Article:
Positive Impacts On Credit Scores
Avoiding black marks on your credit report isn’t enough – you also have to work hard to build up good credit. A consistent history of paying accounts on time will boost your credit score, as will lowering the balances you carry on any credit card or any open line of credit. Your business’s score will typically improve as it gets older, especially if your income is growing.
Monitoring Your Business Credit Score
Your business credit score is crucial for the success of your company and you should monitor it just like you do your business income. Checking your business credit report is easy – you can get it directly from each bureau’s website. You can also ask about your score anytime someone runs a credit check on your business (for a lease or loan, for example). You may be able to ask your bank; some will provide it for free while others will offer it as part of a more comprehensive credit advising package.
While you’re legally entitled to a free personal credit report each year from each of the consumer credit bureaus, you’ll have to pay for your business credit report. Your Experian report costs $36.95, your Dun & Bradstreet report costs $61.99, and your Equifax report costs $99.99.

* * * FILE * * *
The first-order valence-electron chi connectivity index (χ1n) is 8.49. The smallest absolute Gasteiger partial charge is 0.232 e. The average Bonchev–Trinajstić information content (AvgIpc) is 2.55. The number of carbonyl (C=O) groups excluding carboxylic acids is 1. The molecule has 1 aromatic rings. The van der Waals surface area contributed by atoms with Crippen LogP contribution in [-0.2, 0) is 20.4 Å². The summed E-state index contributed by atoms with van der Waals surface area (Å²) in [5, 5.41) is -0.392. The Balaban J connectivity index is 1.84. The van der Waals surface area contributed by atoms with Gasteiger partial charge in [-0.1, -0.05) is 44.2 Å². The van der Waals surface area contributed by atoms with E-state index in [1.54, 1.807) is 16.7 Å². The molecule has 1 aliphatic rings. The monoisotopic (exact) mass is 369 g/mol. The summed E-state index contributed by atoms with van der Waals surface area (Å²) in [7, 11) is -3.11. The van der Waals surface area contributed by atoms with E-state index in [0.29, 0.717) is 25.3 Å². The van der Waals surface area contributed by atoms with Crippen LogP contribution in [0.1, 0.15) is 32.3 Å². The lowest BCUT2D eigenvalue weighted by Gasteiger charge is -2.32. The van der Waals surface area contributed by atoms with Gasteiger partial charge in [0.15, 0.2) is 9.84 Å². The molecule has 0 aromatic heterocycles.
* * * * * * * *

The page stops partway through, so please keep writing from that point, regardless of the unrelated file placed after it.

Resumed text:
You should check your report once a year, every year.
What To Do With Your Report
Once you have your credit report, what do you do with it? First, read through the whole thing and check it for accuracy. Compare it with your records to make sure every item has the correct amounts, dates, and other information. Lenders, creditors, and reporting bureaus all make mistakes in reporting, so it’s up to you to make sure your report is fair to your business.
If you find an error, you should report it to the bureaus immediately. You’ll need to send in supporting documentation to show that the information is incorrect and how it should be listed instead. Make sure to follow up with each bureau regularly to ensure that they’ve actually made the corrections – it can take a while for them to process your request and they don’t always make the right changes.
Other Useful Information On Your Report
Your credit report directly affects your ability to borrow money, but careful monitoring has other indirect benefits, too. For example, you can see who has made inquiries about your credit. You can evaluate the financial information shown in order to create a strategy to improve your score.
Monitoring your score is also a good way to keep an eye out for identity theft. You’ll be able to see where new accounts have been opened in your business’s name so you can shut down any illegitimate ones.
You already keep an eye on your business’s financials, but sometimes your credit report can help you see that information in a new way. Maybe you haven’t noticed how much of your available credit you use every month or that you have a pattern of pushing payments back to certain vendors. The report is a kind of annual checkup for your business. Be proactive about getting it, checking it for accuracy, and using the information in it to help your business grow.